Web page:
Discover more from Sharon Hurley Hall's Newsletter
What’s Wrong With This Work?
I tend to like to get along with people. I like to believe that all of us are professionals and we can do our jobs without the need for harsh words and confrontation. Most of the time that’s true. Sure, I’ve had the odd occasion when I’ve had to ask someone to up their game, but by and large it all works smoothly. Then there are the other times.
Those are the times when you read the brief and feel that you understand it. You do a test article and it’s fine. You do a few more and they are fine. Then, all of a sudden, the game changes and you can’t seem to do anything right.
There are lots of possible explanations for this:
Maybe you took your eye off the ball and your work is not to the sameÂ In that case, the professional thing to do is to admit it, go back to the brief and fix what’s wrong.
Perhaps the client had expectations that weren’t in the brief. Most people do, and if you’re lucky most of the time you meet these unvoiced expectations. If you don’t manage to write to the hidden brief, then you are within your rights to refuse to do more work for the same pay. If the directions are not written down, then you can’t follow them.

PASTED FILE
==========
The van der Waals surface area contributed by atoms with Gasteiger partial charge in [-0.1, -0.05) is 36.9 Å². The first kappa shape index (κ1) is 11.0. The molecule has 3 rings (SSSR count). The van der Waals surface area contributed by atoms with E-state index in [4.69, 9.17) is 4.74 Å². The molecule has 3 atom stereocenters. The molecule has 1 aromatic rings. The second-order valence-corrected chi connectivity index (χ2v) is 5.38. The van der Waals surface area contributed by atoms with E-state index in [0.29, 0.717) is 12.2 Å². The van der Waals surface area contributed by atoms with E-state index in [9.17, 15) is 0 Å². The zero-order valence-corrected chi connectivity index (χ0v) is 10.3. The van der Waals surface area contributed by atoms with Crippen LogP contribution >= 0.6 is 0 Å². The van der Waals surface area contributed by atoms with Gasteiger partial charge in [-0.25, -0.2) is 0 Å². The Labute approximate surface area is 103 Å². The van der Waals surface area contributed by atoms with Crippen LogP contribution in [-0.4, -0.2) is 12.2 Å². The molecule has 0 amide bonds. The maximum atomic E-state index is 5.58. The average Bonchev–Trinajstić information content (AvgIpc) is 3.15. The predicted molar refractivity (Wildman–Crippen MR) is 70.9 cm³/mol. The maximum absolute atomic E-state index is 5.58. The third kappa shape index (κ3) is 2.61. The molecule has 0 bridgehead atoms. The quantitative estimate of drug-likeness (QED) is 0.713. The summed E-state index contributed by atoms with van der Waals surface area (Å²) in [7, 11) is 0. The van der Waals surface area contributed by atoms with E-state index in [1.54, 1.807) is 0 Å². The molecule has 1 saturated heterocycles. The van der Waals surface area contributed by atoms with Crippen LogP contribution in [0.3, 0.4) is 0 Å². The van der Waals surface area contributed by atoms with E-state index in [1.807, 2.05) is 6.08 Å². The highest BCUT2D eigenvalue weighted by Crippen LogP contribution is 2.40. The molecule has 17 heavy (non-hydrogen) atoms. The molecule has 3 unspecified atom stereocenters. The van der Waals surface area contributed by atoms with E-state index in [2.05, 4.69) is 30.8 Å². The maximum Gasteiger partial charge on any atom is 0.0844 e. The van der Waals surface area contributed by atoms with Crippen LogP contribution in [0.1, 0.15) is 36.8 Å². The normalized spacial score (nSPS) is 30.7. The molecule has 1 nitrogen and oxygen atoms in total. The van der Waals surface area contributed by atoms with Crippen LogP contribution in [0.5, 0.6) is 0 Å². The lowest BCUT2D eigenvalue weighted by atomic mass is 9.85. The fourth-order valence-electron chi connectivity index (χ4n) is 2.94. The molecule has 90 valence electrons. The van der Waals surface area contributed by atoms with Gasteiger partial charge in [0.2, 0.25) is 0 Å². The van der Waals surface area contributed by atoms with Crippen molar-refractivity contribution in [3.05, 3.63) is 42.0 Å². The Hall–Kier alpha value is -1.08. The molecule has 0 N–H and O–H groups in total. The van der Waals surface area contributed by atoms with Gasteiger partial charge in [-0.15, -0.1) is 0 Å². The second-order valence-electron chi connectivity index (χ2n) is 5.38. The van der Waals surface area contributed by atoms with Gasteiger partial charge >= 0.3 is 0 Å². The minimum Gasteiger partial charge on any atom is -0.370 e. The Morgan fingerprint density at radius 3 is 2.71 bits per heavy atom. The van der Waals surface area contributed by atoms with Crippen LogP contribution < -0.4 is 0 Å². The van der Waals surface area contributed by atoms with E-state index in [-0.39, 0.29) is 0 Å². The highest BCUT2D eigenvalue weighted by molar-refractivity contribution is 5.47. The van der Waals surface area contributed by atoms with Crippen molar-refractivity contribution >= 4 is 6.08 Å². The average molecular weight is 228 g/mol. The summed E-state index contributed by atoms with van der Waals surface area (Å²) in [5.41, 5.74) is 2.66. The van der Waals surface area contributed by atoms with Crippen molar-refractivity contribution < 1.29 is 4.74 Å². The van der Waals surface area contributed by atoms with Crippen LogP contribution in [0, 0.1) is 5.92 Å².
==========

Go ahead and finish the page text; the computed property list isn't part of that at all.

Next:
Finally, there’s the situation where you have a personality clash with the client. Somehow you are not on the same page, in spite of a clear brief and successful test articles. When that happens the only thing to do is to confront the person who is hiring you. Ask direct and specific questions about what they want and how you can provide it. Once you have those answers, you can decide whether this writing gig is worth it.Â And that decision is not only about money. It’s about your happiness, too.